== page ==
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Granny Wetherbee's Thanksgiving

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ChrUtlan at Work. It was a hard case certainly. Out since two o"clock this lamp November afternoon, Hessie gathering chestnuts and Ben hunting the old red cow, who had strayed off somewhere yesterday and could not be íouud; and now to come home at half past live, pretty well chilled through, and find the door locked and Granny Wetherbeenothome from the villaje. Pretty discouiaging at seven years old. "Never mind, Hessie." said Ben, in a comforting tone; '-we'11 sit here by the side of the house, out of the wind, and I teil you a story. Granny'll sood bc back, never fear." "What'll she when she liears you couldn't iind old Red?" asks Hessie", in rather an awe-st.ricken tone. "I dont know," Beu answered, seruffling up his curly red hair. "I've looked everywhere I could think of. I guess the old thing's jumped up to the moon." 'How funny,"said Hessie she began to sing: "Hey diddle diddlo, the cat and the iiddle, The cow jumped over the moon! The little dog laughed to see the spore And the dieh ran away with. the spoou." Just then a light step brushed over the dry grass by the roadside, and a young lady cauie up to the twin. "Why, what are you doing out here this chilly evening, you little naidgets?" she said. "Granny locked us out, Miss Rosa," answered Ben. "Locked you out? What for?"' "She's afraid wc'll set ourselves on ñre." "Why, what an idea! just as if you were two babies. " "Wel1, Granny thinks so," said Ben, as if that settled ihe matter; "and we don't tnind, we can waittill she comes." "O, Miss Rosa," broke in Hessie, "do you know the old red cow's strayed away, and we can't find her anywhere! Granny will feel so bad. Do you think she can have jumped up to the moon?" "I shouldn't wonder if she had," roplied Miss Rosa, gravely. "Now tel) me what have you got in that basket?" "Chestmits," said Hessie, proudly; "four quarts. Granny said we rnight sell all we could gather in V.'estbrook, and she'd put by the monoy to help get Benny a pair of shoes." "Why, that will tako some time. So here's ten cents for you to begin with. The red cow will come home from the moon before long, I dare say." "I wish she'd 'bring some boots with her," said Ben. "And a real china dolly, with legs and arms," cried Hessie,eagcrly,whose home-made dolls were armless ladics, imd ended in a bunch of rags. "Perhaps she will," said Miss Rosa, laughing. "But good-night now; I must hurry home. There's your grandmothor coming down the road this minute. Good-bye." Sure enough there was Granny H etherbeo, who had taken care of the orphans ever since they could remember. Sho was a wearj , worrisome old lady, with a fretful voice, and a face mickered up in a hundred wrinkles; but then sho had had so much troublc. poor old soul. "Well, Benjamin, well llepsibah! you haven't found old Red?" she said," as she unlocked the door. "No, Granny. We got the chestnuts though; just look!" "O, don't talk to wc ibout chestnuts," cried Granny Wcthorbeo, u n doleful tone, Here' a peck of troubles for us. The cow lost; those stuck-up city foiks irono uway from Wostbrook, and aint paid me for the washing- ten dollars. You, Benny, without a shoe to voor foot, and toruorrow's Thanksgiving Day 1'ni sure I don't know wnat l've got to be thankful for! All the while she was lalking Granny was inaking tea from thesleaming ket tle on the stove, whilc 15en and Hessie trottcd busily about, setting the table with bread, apple-sauce, a bit of cold bacon, and somepotatoesthat had been put io bako in the oven before they went out. So it secmed as if there was Borne comfort left; butGrantiy wouldn't sec it." "Shall I nsk a blessing, (irauny?" said Hen, in a reverent tone, as they Bat down. "Ycs, 1 s'pose .so," she siglied, "though the Lord seenis to have withdrawn hisniereios from us," Foor little Hesaie looked very niueh inclined to cry at this difmal conclusión, but )ier brotber fought back the depresslng fcelings. and bravely prayed: "O Lord, bless our supper, and put it into tnc hearl of Mrs Willis to pay Granny. Amen." In the meantime Miss Rosa, who, you must know, was the minister's 'daughter, and the childrcn's Suudayschool teacher, had reached her iiomc, quito near to the yillage of Westbrook. Just as slie opeued the gate the "hircd man" for that is wbat they cali theni "Down Kast," came from the slableyard. "Why, jesttothink, Miss HiTriott." he said. "As I was drivin' the eoaws hum to-night, I camo across old Miss Wetherbee's red, away daown in the wood-lot, nigh on ten miles from hum; and I druv her in with ourn. Right bad she wanted to bcmilked, tew; must, ha' been gone over night, Shall I take her daown thcre naow? "O, l'm really glad of that, Lot," said Miss llosa. "No, keep her here till tomorrow morning. I've an idea about that. And Lot, saddle thiï pony for me at seven o'cloek, will you? 1 want to ride into Westbrook before breakfast." "All nght." said Lot, and he walked oft' ïuiminating on the "queer notions of wimmen folks." Cateh him taking a horseback ride afore breakfast, just for the fun of it. Bnght and elear tke sun rose nexl morning, and about the time Miss Rosa was starting on her morning canter Benny's bare feet stepped lightly down the ladder which led from the attic where he slept to the kitchen. The good little fellow had a a ni:e lire crackling in the stove, the kettle singing a cheery song, and the porridge on before Hessie and liis grandmother appeared. "Wel!. Benjamin," was Granuy's morning greeting, "there you air, a whistlin' away, like's if there was no troable in the worlu. liut yom' poor father was jest so - never could make him look on the serious side o'things." This was encouragiug to begin with; only stout little Ben wasn't to be 'diseüuraged easily. "O, I guess it will all come right, Granny, dear," he said, hugging the old woman aiïectionately. "Trust in the Lord, you know. Didn't Mr. Herriott teil us in his sermón last Sabbath about those poor folks out west, where they had the (loods, and how the Lord had stirred up people lo help'emf We aint so badly off as they were." "Ah, you're a good boy, lienny, but when you're as old as 1 am you'lï find there's a deal of trouble sent to sorue folks without much to help tliem out of it - 'less they can helptliemselves. Well, I, s'pose wemay as well have breakfasf; maybe we wont have anvthing to eat very long; old Recl's lost, and suthin else will happen soon." And with her face screwed up till she looked like one of those pen-wiper old women, üranny sat down to the table. All at onoe the door opened, and onc of the neighbors came in. '-(Jood day, Miss Wetherbee," ho said; "l was over to Westbrook early this morning; and here's a letter come for yon last night," and out ne walked again. "Why, who has l)e'n a writin' to ine? From 'Boston, too." She opened the letter, aiid a ten dollar bill droppëd out. "Why, land sakes! if it aint Miss Willis! Mighty perlite. too. She says shc went avvay and forgot about thü mocey for the washin' and wants to 'pologize to Miss Wetherbec for her negleet. Well, I allcrs did think a hoap of Miss Willits." "O, grauny! l'm so glad!" cried Ben and Hessie in a breath. "Wal, l'm thankful," begau tiranny Wetherbee for the tinie, "Land sakes children! what'was that noise?" '"Bowwow, wow. - ino-o-o-0-!" sounded out iu the yard, Up Jutnped (iranny and Ure open the door. Down went Benny's plate and Hessie's spoon aflor it, rolling and boonding over the floor, while they all three ran into the little yard. O Vonderful! thore in front of the slied stood old lied, a great paU oí milk bcside here. and a litUe dog, who looked wonderfullylike MissIlosa'sTippy, frisi:iag acd barking about herheels. " But -r hal were[those two small pareéis hanging to old Red's horns? Quick as a llash Ben had panted up to her and pulled them off. On e:ich parcel was written, "A present from the moon!" And when the papers werc untied, in oue was a pair lace-up boots, and in the other a realchitiadolly. '"O Red! dear old Red!" cried the children dancing about her," did you leally go to the moon? What fun! Who could have biought you back!" A queer sort of churekio [came from round the corner of the house, and a ligure very liko Lot's might have been seen going down the road; only nobody was ooking- they wee too nuieh astonished and delighted fór that. G"Well, well, I don't know what to makeofitall! sobbed üranny Welhcrbee, findicg her voice at last. "l've been a cross, ungrateful old oiiian, Beuny aud Hessie, my dears, but I'll try and have faith in the Lord af ter this. And we1 11 go to cLurch by and by, my dearies, to praise hini lor his goodness to us all this joyful ThanksgivingDay."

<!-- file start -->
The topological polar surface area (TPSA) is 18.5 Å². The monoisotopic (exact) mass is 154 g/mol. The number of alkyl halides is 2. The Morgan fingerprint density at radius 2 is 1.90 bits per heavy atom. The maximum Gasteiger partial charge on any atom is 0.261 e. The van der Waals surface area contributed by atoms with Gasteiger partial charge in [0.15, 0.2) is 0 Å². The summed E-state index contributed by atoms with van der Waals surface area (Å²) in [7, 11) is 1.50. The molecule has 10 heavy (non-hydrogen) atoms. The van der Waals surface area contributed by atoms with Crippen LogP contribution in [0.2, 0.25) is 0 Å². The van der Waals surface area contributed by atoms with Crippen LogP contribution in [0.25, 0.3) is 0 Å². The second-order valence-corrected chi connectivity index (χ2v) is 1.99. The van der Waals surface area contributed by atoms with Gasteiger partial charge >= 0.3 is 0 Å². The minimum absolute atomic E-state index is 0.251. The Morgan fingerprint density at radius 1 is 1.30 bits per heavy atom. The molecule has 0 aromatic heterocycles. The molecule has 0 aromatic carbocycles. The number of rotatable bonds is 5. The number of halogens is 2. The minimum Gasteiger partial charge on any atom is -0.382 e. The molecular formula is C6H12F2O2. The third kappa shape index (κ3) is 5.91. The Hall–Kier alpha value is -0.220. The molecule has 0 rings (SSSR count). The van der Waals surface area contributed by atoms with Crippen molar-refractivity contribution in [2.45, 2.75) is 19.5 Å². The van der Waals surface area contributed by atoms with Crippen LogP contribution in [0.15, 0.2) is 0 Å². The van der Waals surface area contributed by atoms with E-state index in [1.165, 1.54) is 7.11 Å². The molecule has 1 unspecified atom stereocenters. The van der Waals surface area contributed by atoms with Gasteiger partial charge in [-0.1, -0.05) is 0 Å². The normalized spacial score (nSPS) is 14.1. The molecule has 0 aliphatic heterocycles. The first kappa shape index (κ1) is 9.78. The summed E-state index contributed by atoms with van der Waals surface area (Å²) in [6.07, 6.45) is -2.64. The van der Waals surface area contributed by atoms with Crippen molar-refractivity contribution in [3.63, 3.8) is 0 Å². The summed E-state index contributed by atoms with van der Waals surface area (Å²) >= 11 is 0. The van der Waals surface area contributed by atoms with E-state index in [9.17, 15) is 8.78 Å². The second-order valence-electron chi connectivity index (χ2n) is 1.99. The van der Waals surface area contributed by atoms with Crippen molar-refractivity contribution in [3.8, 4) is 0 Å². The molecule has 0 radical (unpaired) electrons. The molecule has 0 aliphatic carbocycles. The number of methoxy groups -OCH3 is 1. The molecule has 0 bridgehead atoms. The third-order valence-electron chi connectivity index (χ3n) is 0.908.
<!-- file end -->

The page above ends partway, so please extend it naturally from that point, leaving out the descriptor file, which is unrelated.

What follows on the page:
Ann Arbor Courier
Old News